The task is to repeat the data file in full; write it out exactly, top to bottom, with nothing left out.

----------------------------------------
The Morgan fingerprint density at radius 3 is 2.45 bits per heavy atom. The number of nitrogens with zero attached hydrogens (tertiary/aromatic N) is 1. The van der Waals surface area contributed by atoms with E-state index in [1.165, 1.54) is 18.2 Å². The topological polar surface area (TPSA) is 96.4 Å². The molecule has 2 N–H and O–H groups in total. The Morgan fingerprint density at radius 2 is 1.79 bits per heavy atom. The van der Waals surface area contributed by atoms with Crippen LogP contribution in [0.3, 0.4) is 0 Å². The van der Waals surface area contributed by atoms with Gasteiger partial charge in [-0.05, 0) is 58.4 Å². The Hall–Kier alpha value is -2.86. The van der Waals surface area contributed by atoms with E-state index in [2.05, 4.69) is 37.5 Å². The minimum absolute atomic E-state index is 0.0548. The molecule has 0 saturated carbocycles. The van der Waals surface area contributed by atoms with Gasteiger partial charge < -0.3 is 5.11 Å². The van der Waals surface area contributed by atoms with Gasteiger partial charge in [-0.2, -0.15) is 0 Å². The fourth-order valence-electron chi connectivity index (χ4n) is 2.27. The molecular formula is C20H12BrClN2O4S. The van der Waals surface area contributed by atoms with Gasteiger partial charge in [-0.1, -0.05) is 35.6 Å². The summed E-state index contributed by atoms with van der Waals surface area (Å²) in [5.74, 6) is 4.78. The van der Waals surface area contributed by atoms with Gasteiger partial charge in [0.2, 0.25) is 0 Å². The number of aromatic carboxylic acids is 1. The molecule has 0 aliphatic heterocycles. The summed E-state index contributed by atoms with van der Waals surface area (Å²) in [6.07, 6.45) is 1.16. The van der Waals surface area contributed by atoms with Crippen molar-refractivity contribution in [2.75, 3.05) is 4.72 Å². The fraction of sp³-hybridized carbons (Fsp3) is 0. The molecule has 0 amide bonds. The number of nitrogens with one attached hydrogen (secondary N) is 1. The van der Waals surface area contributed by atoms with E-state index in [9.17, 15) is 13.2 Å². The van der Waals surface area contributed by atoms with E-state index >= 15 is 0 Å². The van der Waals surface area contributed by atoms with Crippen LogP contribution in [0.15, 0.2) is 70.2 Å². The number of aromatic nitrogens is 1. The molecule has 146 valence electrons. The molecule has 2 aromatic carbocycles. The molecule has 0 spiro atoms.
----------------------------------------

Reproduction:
The Morgan fingerprint density at radius 3 is 2.45 bits per heavy atom. The number of nitrogens with zero attached hydrogens (tertiary/aromatic N) is 1. The van der Waals surface area contributed by atoms with E-state index in [1.165, 1.54) is 18.2 Å². The topological polar surface area (TPSA) is 96.4 Å². The molecule has 2 N–H and O–H groups in total. The Morgan fingerprint density at radius 2 is 1.79 bits per heavy atom. The van der Waals surface area contributed by atoms with Crippen LogP contribution in [0.3, 0.4) is 0 Å². The van der Waals surface area contributed by atoms with Gasteiger partial charge in [-0.05, 0) is 58.4 Å². The Hall–Kier alpha value is -2.86. The van der Waals surface area contributed by atoms with E-state index in [2.05, 4.69) is 37.5 Å². The minimum absolute atomic E-state index is 0.0548. The molecule has 0 saturated carbocycles. The van der Waals surface area contributed by atoms with Gasteiger partial charge < -0.3 is 5.11 Å². The van der Waals surface area contributed by atoms with Gasteiger partial charge in [-0.2, -0.15) is 0 Å². The fourth-order valence-electron chi connectivity index (χ4n) is 2.27. The molecular formula is C20H12BrClN2O4S. The van der Waals surface area contributed by atoms with Gasteiger partial charge in [-0.1, -0.05) is 35.6 Å². The summed E-state index contributed by atoms with van der Waals surface area (Å²) in [5.74, 6) is 4.78. The van der Waals surface area contributed by atoms with Gasteiger partial charge in [0.2, 0.25) is 0 Å². The number of aromatic carboxylic acids is 1. The molecule has 0 aliphatic heterocycles. The summed E-state index contributed by atoms with van der Waals surface area (Å²) in [6.07, 6.45) is 1.16. The van der Waals surface area contributed by atoms with Crippen molar-refractivity contribution in [2.75, 3.05) is 4.72 Å². The fraction of sp³-hybridized carbons (Fsp3) is 0. The molecule has 0 amide bonds. The number of nitrogens with one attached hydrogen (secondary N) is 1. The van der Waals surface area contributed by atoms with E-state index in [9.17, 15) is 13.2 Å². The van der Waals surface area contributed by atoms with E-state index >= 15 is 0 Å². The van der Waals surface area contributed by atoms with Crippen LogP contribution in [0.15, 0.2) is 70.2 Å². The number of aromatic nitrogens is 1. The molecule has 146 valence electrons. The molecule has 2 aromatic carbocycles. The molecule has 0 spiro atoms.